14 Days: Jerusalem Inscription

The news of the past 14 days.

Archaeologist Danit Levi (photo credit: IAA)
Archaeologist Danit Levi
(photo credit: IAA)
Archaeologist Danit Levi dusts off a 2,000-year-old limestone column chiseled with the Hebrew inscription, “Hananya Bar Dudolos from Yerushalayim,” believed to be the oldest reference to Jerusalem. Unveiled at a news conference at the Israel Museum in Jerusalem on October 9, it was found in an IAA dig at an ancient village near the Jerusalem International Convention Center at the entrance to the city.
Defense Minister Avigdor Liberman announced on October 13 a suspension in the supply of fuel to Gaza following violent riots along the Gaza-Israel border the day before. Hamas announced a week before that Qatar’s delivery of diesel fuel for the power plant in Gaza via Israel’s Kerem Shalom border crossing was agreed in the context of efforts to reach a long-term ceasefire with Israel. Seven Gazans were killed and dozens wounded after some 20,000 protesters threw rocks, grenades, firebombs and other incendiary devices at IDF troops.
Upon hearing the announcement on October 9 by US Ambassador to the UN Nikki Haley to step down at the end of the year, Israeli leaders praised her steadfast support for Israel during her two-year tenure. Prime Minister Benjamin Netanyahu thanked Haley for leading “an uncompromising stand against hypocrisy at the UN and for the truth and justice of our country,” while President Reuven Rivlin lauded her for “tearing away the cynical smokescreen that masked the United Nations and international organizations.”
The High Court of Justice was set in mid-October to rule on the appeal by University of Florida student Lara Alqasem against Strategic Affairs Minister Gilad Erdan’s decision to bar her entry into Israel due to her alleged involvement in Boycott, Divestment and Sanctions (BDS) activities. Alqasem, who had planned to study for a year at the Hebrew University of Jerusalem, was detained at Ben-Gurion Airport under a law passed by the Knesset in 2017 allowing authorities to deny entry to leading figures in the BDS movement. The Hebrew University said it “regrets the decision,” while Deputy Minister Michael Oren said it caused “political damage” to Israel.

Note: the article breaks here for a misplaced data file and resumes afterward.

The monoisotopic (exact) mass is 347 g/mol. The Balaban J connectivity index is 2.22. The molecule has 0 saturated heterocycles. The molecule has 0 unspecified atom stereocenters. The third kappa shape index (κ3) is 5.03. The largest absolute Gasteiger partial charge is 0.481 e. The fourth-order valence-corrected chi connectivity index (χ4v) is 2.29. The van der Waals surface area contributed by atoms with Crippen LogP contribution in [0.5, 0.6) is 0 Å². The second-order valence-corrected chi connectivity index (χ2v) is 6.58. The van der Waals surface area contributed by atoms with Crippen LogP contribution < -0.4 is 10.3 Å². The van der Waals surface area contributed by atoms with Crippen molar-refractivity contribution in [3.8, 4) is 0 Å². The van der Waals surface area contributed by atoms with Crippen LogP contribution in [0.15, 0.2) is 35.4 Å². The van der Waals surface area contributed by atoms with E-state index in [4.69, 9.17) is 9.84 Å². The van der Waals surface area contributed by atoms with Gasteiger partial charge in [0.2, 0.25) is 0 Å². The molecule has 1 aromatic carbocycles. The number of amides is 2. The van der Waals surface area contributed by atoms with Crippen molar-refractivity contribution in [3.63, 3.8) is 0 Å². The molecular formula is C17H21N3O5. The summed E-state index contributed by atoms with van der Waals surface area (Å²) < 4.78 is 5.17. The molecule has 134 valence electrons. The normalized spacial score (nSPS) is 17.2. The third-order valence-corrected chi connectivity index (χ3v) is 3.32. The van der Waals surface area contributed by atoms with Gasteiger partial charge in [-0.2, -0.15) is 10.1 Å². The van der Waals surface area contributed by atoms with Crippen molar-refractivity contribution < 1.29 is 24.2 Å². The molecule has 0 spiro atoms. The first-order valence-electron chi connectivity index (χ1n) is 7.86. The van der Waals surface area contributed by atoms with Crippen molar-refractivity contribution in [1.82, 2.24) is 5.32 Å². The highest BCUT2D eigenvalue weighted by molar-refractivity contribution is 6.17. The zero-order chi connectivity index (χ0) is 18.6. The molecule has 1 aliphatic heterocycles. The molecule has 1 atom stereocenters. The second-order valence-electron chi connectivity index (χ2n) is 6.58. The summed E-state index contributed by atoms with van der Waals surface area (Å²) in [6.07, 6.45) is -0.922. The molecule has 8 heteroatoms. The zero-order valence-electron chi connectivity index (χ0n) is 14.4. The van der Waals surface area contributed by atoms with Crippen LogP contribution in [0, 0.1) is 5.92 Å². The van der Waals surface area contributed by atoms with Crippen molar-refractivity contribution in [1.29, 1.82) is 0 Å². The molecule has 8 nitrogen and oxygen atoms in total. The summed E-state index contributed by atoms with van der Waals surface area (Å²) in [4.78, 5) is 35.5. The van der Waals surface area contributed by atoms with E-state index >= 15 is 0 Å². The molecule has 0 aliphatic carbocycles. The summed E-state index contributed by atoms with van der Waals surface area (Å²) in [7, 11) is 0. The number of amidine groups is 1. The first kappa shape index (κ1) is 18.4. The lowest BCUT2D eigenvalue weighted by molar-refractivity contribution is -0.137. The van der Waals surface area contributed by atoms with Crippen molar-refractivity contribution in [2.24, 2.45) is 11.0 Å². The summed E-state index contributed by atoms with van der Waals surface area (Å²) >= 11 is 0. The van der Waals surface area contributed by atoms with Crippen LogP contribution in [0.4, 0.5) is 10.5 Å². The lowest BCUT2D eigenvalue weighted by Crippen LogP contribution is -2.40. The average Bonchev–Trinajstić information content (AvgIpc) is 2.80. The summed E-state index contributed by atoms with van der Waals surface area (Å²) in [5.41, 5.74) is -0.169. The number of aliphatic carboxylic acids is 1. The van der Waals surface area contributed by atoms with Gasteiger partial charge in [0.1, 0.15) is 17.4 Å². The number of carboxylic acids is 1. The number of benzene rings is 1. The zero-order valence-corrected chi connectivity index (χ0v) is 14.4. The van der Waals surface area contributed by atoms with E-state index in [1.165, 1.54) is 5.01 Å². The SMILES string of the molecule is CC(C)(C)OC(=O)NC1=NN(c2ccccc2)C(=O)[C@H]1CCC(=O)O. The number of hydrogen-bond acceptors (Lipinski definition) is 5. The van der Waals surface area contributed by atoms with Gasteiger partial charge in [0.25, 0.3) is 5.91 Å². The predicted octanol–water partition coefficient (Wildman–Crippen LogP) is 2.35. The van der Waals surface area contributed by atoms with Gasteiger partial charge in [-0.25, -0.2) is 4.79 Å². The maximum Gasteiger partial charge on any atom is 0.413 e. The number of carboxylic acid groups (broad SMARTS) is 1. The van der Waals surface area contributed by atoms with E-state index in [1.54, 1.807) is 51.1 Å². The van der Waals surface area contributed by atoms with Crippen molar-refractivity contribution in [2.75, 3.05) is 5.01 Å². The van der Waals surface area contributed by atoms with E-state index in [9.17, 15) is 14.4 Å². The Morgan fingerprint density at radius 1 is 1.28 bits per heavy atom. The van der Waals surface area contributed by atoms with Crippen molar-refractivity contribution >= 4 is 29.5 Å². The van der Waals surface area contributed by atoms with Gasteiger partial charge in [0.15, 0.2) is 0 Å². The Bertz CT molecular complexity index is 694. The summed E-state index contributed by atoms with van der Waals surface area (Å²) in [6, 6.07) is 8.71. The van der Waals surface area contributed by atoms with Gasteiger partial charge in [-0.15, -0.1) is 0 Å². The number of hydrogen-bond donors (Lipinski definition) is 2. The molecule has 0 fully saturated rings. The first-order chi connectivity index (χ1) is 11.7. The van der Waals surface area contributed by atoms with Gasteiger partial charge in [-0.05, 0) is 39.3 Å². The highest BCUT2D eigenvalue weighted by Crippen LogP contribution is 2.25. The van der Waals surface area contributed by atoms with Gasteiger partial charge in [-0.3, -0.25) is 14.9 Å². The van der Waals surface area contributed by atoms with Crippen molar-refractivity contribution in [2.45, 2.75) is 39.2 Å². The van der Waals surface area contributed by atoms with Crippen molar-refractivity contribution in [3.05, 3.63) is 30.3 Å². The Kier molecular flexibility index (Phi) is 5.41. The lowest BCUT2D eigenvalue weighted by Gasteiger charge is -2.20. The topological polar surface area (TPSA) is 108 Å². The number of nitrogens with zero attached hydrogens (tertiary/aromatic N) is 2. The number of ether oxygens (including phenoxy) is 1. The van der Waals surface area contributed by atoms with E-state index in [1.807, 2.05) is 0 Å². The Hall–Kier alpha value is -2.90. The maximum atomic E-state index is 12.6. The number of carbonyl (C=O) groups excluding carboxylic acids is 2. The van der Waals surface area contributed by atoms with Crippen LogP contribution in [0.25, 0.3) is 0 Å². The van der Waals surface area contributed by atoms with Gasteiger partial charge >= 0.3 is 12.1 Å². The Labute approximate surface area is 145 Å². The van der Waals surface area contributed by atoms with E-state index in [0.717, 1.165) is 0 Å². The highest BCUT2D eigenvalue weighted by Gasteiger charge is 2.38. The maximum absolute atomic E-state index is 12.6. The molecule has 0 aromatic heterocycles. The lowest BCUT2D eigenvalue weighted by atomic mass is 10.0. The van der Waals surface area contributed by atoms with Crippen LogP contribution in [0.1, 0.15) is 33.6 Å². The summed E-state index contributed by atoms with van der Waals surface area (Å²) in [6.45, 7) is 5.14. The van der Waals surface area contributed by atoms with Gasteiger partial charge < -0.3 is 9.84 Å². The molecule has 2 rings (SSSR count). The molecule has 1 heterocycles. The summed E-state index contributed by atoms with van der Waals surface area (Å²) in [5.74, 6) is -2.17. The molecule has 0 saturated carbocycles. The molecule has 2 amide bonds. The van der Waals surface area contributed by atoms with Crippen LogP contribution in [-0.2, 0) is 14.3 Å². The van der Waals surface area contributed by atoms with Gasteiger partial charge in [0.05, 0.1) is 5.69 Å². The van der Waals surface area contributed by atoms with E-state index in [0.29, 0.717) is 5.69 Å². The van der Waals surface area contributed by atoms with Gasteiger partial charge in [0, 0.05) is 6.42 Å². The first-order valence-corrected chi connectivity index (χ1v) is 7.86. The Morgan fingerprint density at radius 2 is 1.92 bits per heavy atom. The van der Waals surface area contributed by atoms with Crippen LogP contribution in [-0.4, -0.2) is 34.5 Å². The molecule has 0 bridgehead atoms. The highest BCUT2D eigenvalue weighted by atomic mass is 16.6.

Israel will continue to deport African migrants who illegally enter the country, Prime Minister Benjamin Netanyahu told a Likud conference in Tel Aviv on October 9. “The peace treaty recently signed between Ethiopia and Eritrea can accelerate the removal of infiltrators from Israel,” he said. According to the Population and Immigration Authority, there are some 40,000 African migrants in Israel, most of them from Eritrea.
Jordan’s new ambassador to Israel, Ghassan Majali, arrived in Israel on October 9 and presented his credentials to the Foreign Ministry.  Majali’s arrival came a month after Israel’s new ambassador to Jordan, Amir Weissbrod, presented his credentials to King Abdullah II. The exchange of ambassadors resumes formal diplomatic ties between the two countries that were suspended after a shooting incident at the Israeli Embassy compound in Amman over a year ago.
Two children, Efrat Ginsburg, 4, and her 2-year-old brother, Zvi, died in a fire that gutted their second-floor apartment in Beitar Illit, south of Jerusalem, on October 9.  Firefighters rescued their three siblings, their babysitter and other residents of the building before extinguishing the blaze, believed to be ignited by a night light that exploded.
Prof. Amir Yaron, 54, a professor of banking and finance at the Wharton School of the University of Pennsylvania, will succeed Dr. Karnit Flug on November 12 when she completes her five-year term as governor of the Bank of Israel.  The appointment was announced at a news conference in Jerusalem called by Prime Minister Benjamin Netanyahu and Finance Minister Moshe Kahlon on October 9.